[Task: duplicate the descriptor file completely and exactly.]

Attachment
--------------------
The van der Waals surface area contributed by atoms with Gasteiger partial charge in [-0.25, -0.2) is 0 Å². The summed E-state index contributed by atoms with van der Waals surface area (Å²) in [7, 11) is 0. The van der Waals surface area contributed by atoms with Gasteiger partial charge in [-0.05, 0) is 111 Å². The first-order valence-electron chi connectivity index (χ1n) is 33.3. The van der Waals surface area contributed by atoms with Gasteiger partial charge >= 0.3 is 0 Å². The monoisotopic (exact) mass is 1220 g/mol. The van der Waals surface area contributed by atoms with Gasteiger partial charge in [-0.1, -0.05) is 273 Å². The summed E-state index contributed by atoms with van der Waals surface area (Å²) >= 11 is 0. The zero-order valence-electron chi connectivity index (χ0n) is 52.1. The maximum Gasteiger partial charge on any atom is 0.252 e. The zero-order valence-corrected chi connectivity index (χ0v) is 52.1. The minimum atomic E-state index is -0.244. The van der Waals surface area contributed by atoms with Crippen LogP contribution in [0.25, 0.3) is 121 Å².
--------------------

The van der Waals surface area contributed by atoms with Gasteiger partial charge in [-0.25, -0.2) is 0 Å². The summed E-state index contributed by atoms with van der Waals surface area (Å²) in [7, 11) is 0. The van der Waals surface area contributed by atoms with Gasteiger partial charge in [-0.05, 0) is 111 Å². The first-order valence-electron chi connectivity index (χ1n) is 33.3. The van der Waals surface area contributed by atoms with Gasteiger partial charge >= 0.3 is 0 Å². The monoisotopic (exact) mass is 1220 g/mol. The van der Waals surface area contributed by atoms with Gasteiger partial charge in [-0.1, -0.05) is 273 Å². The summed E-state index contributed by atoms with van der Waals surface area (Å²) >= 11 is 0. The zero-order valence-electron chi connectivity index (χ0n) is 52.1. The maximum Gasteiger partial charge on any atom is 0.252 e. The zero-order valence-corrected chi connectivity index (χ0v) is 52.1. The minimum atomic E-state index is -0.244. The van der Waals surface area contributed by atoms with Crippen LogP contribution in [0.25, 0.3) is 121 Å².